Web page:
File /home/walker/151s/labs/lab-file-description contains the first paragraph of introductory material in this lab, starting "Up to this point, ...". Check that this paragraph contains 2 sentences:

    (count-sentences "/home/walker/151s/labs/lab-file-description") 
         ===> 2
  5. Write and test a Scheme procedure that takes two arguments -- the name of an input file containing zero or more integers, and the name of an output file to be created by the procedure -- and copies each integer from the input file to the output file if it is in the range from 0 to 99. Values outside of this range should be read in but not copied out again. The idea is that this procedure will act as a filter, ensuring that only the values that are in the correct range will make it into the output file.

    Line breaks in the input file should be ignored. In the output file, arrange for each integer to be printed on a line by itself.

Counting Words in a File:

Problem 3:

Approximate the number of words in a file.

Solution in Scheme:

The following code solves this problem by reading the file word by word:

(define count-words
   (lambda (source-file-name)
   ;Pre-condition:  source-file-name is the logical name of a file
   ;Post-condition:  returns number of words in the given file
      (letrec ((source (open-input-file source-file-name))
                  (lambda (count)
                      (display "File ")
                      (display source-file-name)
                      (display " contains ")
                      (display count)
                      (display " words.")
                  (lambda (next-char count)
                     (cond ((eof-object? next-char) 
                                    (close-input-port source)
                                    (print-result count)
                           ((char-alphabetic? next-char) 
                                (find-end-word (read-char source) (+ 1 count)))
                                (find-start-word (read-char source) count))
                  (lambda (next-char count)
                     (cond ((eof-object? next-char)
                                    (close-input-port source)
                                    (print-result count)
                           ((char-whitespace? next-char) 
                                (find-start-word (read-char source) count))
                                (find-end-word (read-char source) count))
          (find-start-word (read-char source) 0)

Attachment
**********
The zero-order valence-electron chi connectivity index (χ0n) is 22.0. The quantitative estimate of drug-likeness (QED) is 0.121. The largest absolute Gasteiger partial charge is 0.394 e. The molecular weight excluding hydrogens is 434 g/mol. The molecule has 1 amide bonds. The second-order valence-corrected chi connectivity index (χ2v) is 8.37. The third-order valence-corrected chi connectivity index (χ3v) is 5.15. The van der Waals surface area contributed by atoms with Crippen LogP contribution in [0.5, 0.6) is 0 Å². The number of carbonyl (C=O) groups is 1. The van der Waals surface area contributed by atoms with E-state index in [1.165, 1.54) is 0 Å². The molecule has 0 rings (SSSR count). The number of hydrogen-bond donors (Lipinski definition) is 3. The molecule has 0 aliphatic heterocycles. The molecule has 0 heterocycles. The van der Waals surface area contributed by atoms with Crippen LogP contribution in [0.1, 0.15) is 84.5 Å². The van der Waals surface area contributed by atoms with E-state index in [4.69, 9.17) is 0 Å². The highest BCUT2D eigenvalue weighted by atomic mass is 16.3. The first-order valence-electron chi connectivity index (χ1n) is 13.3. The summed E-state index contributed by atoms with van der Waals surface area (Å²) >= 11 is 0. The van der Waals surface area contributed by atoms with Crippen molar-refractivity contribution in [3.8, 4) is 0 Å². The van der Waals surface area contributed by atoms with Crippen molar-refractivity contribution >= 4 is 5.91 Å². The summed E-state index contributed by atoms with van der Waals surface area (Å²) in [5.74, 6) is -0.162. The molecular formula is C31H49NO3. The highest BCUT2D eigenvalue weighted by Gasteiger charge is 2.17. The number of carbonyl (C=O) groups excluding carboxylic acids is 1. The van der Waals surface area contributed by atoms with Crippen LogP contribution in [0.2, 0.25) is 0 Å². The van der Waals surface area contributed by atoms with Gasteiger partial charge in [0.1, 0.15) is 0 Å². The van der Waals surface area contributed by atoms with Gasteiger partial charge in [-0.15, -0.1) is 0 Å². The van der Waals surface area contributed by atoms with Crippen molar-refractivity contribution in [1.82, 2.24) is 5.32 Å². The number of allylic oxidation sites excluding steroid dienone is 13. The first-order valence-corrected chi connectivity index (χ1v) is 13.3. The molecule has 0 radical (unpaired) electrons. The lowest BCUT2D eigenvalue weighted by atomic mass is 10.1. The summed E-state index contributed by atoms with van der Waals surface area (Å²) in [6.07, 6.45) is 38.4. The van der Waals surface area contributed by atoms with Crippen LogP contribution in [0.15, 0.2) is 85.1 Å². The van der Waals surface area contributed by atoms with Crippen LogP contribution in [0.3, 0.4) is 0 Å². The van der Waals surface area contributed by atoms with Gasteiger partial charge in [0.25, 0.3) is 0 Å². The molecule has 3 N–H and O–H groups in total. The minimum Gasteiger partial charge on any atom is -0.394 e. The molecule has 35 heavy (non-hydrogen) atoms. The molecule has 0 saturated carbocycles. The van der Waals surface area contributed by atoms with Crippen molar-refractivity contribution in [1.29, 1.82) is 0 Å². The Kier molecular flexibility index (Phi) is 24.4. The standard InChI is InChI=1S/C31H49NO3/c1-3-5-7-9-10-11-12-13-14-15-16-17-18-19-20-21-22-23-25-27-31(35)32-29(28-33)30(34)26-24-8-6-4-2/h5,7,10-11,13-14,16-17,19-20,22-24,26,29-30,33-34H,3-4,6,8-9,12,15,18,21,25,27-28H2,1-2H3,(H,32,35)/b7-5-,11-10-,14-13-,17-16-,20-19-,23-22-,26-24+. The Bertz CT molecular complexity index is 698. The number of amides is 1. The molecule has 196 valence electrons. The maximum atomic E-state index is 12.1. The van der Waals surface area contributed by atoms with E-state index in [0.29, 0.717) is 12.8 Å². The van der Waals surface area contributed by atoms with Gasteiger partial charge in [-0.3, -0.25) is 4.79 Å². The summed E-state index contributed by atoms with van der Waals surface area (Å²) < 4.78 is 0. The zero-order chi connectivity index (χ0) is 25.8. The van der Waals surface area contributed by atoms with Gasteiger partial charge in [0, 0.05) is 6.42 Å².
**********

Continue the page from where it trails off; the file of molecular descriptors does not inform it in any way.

1. Check that this program works by running it on the file /home/walker/151s/labs/lab-file-description which contains the first paragraph of introductory material in this lab, starting "Up to this point, ...". (The paragraph contains 44 words.)

  2. Describe in several sentences how this program works.

    1. What is the purpose of each local procedure?
    2. Why is a letrec used, rather than a named let expression.
    3. find-start-word contains several parameters. What is the purpose of each?
    4. Procedure names normally should be chosen to describe what the procedure does. Do you think the name find-start-word is sufficiently descriptive? If so, explain why. If not, suggest a better name.
  3. count-words is incomplete, in that it contains few comments beyond pre- and post-conditions. Add appropriate commentary to clarify the purpose of each of main part of the code.

  4. Modify count-words so that a word is considered to be only a sequence of letters. That is, for this part, a word is a sequence of letters -- without punctuation or digits.

  5. Challenge Problem: Use the ideas of count-words and count-sentences to write procedure average-words, which determines the average number of words in a sentence. Note that for efficiency, average-words should only read through the file once.

This document is available on the World Wide Web as

material for Problems 1 and 2 created in two labs on March 11, 1997 by John D. Stone
material merged and reorganized April 5, 1999 by Clif Flynt and Henry M. Walker
last revised February 7, 2005 by Henry M. Walker
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For more information, please contact Henry M. Walker at